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Etymology 1[edit]

From Middle English grisely, grysly, grissliȝ, griselich, grislich, from Old English grisliċ (grisly, horrible; dreadful, horrid), from grīsan (to shudder with horror; to tremble, to be terrified; to make tremble, to terrify; to agrise, grise) (unattested but implied in āgrīsan)[1] + -lic (suffix forming adjectives meaning ‘characteristic of, pertaining to’).

The word may also be an aphetic form of Old English ongrislic, agrisenliċ, the past participle of agrīsan (to agrise).[2]

Compare Danish grusom, Swedish gräslig, Middle Dutch grezelijc (modern Dutch griezelig), Middle High German grisenlich (modern German grässlich, grausen).


grisly (comparative grislier, superlative grisliest)

  1. Horrifyingly repellent; gruesome, terrifying.
    Synonyms: (obsolete) grisy, gristly, (misspellings) grizzly; see also Thesaurus:frightening
    The photographs of the killings depict a grisly scene.
  2. Misspelling of gristly.
  3. Misspelling of grizzly.
    • 1631, [Francis Bacon], “(please specify |century=I to X)”, in Sylua Syluarum: Or A Naturall Historie. In Ten Centuries. [], 3rd edition, London: [] VVilliam Rawley; [p]rinted by J[ohn] H[aviland] for William Lee [], OCLC 1044372886:
      old squirrels that turn grisly
Usage notes[edit]

Not to be confused with gristly or grizzly.

Alternative forms[edit]
Derived terms[edit]
Related terms[edit]

Etymology 2[edit]

From grisle (horror, terror) +‎ -ly; compare Middle Dutch griselike, Middle Low German grislike.


grisly (comparative more grisly, superlative most grisly)

  1. (obsolete) In a horrible or terrible manner; in a terrifying way.
    • 1387–1400, Geoffrey Chaucer, “(please specify the story)”, in The Canterbury Tales, [Westminster: William Caxton, published 1478], OCLC 230972125; republished in [William Thynne], editor, The Workes of Geffray Chaucer Newlye Printed, [], [London]: [] [Richard Grafton for] Iohn Reynes [], 1542, OCLC 932884868, “folio LXIII, verso”, column 2:
      In Flanders whilom there was a company / Of yonge folke, that hau[n]ted foly / As haſard, riot, ſtewes, and tauernes / Where as with harpes, lutes, and geternes / Thei dauncen and plaien at dice night & day / And eten alſo, ouer that her[sic, meaning their] might may / Through which they don the devil ſacrifice / Within the devils temple, in curſed wiſe / By ſuperfluitie abhominable / Her[sic, meaning their] othes ben ſo great and ſo dampnable / That it is griſly for to here hem ſwere
      (please add an English translation of this quote)
    • 1850, William Tyndale, quoting Thomas More, “[The Solutions and Answers unto M. More’s First Book.] The Sixteenth Chapter”, in Henry Walter, editor, An Answer to Sir Thomas More’s Dialogue, The Supper of the Lord after the True Meaning of John VI. and 1 Cor. XI. and Wm. Tracy’s Testament Expounded. By William Tyndale, Martyr, 1536. Edited for the Parker Society, by the Rev. Henry Walter, B.D. F.R.S. [...], Cambridge: Printed at the University Press, OCLC 868759675, page 90, footnote:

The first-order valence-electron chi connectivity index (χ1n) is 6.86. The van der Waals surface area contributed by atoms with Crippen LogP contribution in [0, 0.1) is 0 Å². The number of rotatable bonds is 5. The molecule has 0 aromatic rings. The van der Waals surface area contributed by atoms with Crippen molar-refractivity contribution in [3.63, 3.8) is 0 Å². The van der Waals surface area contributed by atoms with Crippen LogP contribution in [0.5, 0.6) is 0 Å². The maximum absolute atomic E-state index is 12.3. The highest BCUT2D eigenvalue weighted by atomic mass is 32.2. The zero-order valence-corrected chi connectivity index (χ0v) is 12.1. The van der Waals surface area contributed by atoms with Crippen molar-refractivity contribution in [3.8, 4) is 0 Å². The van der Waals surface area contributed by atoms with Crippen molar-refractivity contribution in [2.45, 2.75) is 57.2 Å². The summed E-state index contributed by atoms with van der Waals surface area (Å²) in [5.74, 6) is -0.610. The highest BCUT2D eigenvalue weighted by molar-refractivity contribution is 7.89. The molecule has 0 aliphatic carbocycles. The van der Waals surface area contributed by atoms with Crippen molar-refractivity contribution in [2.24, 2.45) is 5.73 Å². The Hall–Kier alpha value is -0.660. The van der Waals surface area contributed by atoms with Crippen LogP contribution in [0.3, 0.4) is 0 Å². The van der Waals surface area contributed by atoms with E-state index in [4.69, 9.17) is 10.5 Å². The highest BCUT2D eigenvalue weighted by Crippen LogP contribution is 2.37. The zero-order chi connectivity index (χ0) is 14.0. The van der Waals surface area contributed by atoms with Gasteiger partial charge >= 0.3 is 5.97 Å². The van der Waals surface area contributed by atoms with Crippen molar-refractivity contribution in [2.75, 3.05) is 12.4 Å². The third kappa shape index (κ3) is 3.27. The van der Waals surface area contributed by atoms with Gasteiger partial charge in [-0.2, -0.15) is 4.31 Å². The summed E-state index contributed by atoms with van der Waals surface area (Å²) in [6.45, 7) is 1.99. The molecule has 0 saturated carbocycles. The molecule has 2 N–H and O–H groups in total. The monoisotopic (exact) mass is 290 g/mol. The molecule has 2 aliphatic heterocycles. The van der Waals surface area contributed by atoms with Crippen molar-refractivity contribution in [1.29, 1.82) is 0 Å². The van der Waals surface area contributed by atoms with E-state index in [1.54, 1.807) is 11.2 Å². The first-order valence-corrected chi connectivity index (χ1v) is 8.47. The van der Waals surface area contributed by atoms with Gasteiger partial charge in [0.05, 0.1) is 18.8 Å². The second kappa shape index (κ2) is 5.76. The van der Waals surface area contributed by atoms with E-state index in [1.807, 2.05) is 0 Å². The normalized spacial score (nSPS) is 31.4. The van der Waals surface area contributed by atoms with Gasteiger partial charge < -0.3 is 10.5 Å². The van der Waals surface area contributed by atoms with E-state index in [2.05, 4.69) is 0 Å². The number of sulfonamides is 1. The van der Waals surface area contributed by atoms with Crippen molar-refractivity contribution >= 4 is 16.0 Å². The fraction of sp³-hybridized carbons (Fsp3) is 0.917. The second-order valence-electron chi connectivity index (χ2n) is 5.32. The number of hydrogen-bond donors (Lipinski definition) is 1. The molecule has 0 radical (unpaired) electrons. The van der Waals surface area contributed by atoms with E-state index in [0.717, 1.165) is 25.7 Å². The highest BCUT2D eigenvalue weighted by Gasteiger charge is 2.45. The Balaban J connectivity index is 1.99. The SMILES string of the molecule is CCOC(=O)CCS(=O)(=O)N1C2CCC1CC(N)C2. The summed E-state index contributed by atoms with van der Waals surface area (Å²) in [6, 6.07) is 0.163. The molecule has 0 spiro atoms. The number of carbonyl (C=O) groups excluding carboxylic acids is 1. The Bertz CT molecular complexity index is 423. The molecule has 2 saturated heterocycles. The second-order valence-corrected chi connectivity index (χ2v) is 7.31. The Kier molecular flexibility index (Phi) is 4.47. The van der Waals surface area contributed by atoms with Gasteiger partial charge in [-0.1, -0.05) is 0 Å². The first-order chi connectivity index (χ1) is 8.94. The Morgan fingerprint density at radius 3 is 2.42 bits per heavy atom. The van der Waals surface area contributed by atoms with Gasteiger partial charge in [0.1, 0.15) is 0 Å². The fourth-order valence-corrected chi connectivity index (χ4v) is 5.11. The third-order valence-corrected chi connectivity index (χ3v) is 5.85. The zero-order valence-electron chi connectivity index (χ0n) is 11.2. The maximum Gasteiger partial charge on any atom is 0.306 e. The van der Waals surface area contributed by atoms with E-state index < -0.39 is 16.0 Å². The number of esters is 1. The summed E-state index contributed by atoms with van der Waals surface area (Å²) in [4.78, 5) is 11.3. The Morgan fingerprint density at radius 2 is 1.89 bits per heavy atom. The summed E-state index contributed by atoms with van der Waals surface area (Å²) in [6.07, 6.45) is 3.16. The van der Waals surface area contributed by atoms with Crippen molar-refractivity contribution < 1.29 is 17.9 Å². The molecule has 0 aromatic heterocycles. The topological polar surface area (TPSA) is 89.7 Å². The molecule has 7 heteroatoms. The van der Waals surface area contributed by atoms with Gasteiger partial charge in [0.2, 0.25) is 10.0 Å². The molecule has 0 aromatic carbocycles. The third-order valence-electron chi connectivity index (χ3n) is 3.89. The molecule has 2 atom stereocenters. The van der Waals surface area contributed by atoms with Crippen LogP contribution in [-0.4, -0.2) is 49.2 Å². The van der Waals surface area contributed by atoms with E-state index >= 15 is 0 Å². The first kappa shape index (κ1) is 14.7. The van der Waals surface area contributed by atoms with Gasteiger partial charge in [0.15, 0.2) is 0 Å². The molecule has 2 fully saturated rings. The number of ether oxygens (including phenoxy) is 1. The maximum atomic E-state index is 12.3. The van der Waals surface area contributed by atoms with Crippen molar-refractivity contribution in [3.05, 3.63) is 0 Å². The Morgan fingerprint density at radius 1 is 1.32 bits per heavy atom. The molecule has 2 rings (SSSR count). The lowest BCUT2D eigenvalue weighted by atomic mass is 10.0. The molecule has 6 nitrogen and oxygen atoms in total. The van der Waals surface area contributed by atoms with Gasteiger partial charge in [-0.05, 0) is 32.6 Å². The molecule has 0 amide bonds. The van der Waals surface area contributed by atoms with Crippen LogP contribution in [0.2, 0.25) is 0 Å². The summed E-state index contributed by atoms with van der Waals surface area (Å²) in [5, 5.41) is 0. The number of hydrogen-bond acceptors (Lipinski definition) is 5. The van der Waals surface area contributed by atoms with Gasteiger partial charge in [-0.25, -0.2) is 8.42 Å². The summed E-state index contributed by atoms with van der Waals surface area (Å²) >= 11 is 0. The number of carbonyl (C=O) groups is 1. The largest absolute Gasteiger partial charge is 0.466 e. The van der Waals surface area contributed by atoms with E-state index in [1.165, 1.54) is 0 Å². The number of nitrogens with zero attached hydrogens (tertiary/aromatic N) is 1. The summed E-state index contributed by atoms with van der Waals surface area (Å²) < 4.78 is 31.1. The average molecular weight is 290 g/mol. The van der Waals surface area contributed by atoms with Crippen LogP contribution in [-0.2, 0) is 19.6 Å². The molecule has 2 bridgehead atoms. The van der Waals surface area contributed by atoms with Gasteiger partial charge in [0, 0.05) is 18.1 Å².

[A] very fair young gentlewoman [Sir Roger Wentworth's daughter], of twelve years of age, in marvellous manner vexed and tormented by our ghostly enemy, the devil, her mind alienated and raving, with despising and blaspheming of God, and hatred of all hallowed things, [] finally being brought and laid before the image of our blessed lady, was there, in the sight of many worshipful people, so grievously tormented, and in face, eyes, look, and countenance, so grisly changed, with her mouth drawn aside, and her eyes laid out upon her cheeks, that it was a terrible sight to behold. And after many marvellous things, [] restored to their good state, perfectly cured and suddenly.
    • 1870, George Adlard, “A Letter: Whearin Part of the Entertainment unto the Queen’s Majesty at Killingworth Castl in Warwiksheer in this Somers Progress—1575 is Signified: From a Freend Officer Attendant in the Court unto His Freend a Citizen and Merchaunt of London. [...] With Explanatory Notes.”, in Amye Robsart and the Earl of Leycester; a Critical Inquiry into the Authenticity of the Various Statements in Relation to the Death of Amye Robsart, and of the Libels on the Earl of Leycester, with a Vindication of the Earl by His Nephew Sir Philip Sydney. And a History of Kenilworth Castle, including an Account of the Splendid Entertainment Given to Queen Elizabeth by the Earl of Leycester, in 1575, from the Works of Robert Laneham and George Gascoigne; together with Memoirs and Correspondence of Sir Robert Dudley, Son of the Earl of Leycester, London: John Russell Smith, 36 Soho Square, OCLC 890583907, page 142:
      A valiant Captain of great prowess, as fierce as a fox assaulting a goose, was so hardy to give the first stroke: then got they so grisly together, that great was the activity that day to be seen there on both sides: the one very eager for purchase of prey, the other utterly stout for redemption of liberty: thus, quarrel enflamed the fury on both sides: twice the Danes had the better, but at the last conflict, beaten down, overcome, and many led captive for triumph by our English women.


  1. ^ grise, v.”, in OED Online Paid subscription required, Oxford, Oxfordshire: Oxford University Press, 1900.
  2. ^ grisly, adj.”, in OED Online Paid subscription required, Oxford, Oxfordshire: Oxford University Press, 1900; “grisly, adj.”, in Lexico,; Oxford University Press, 2019–present.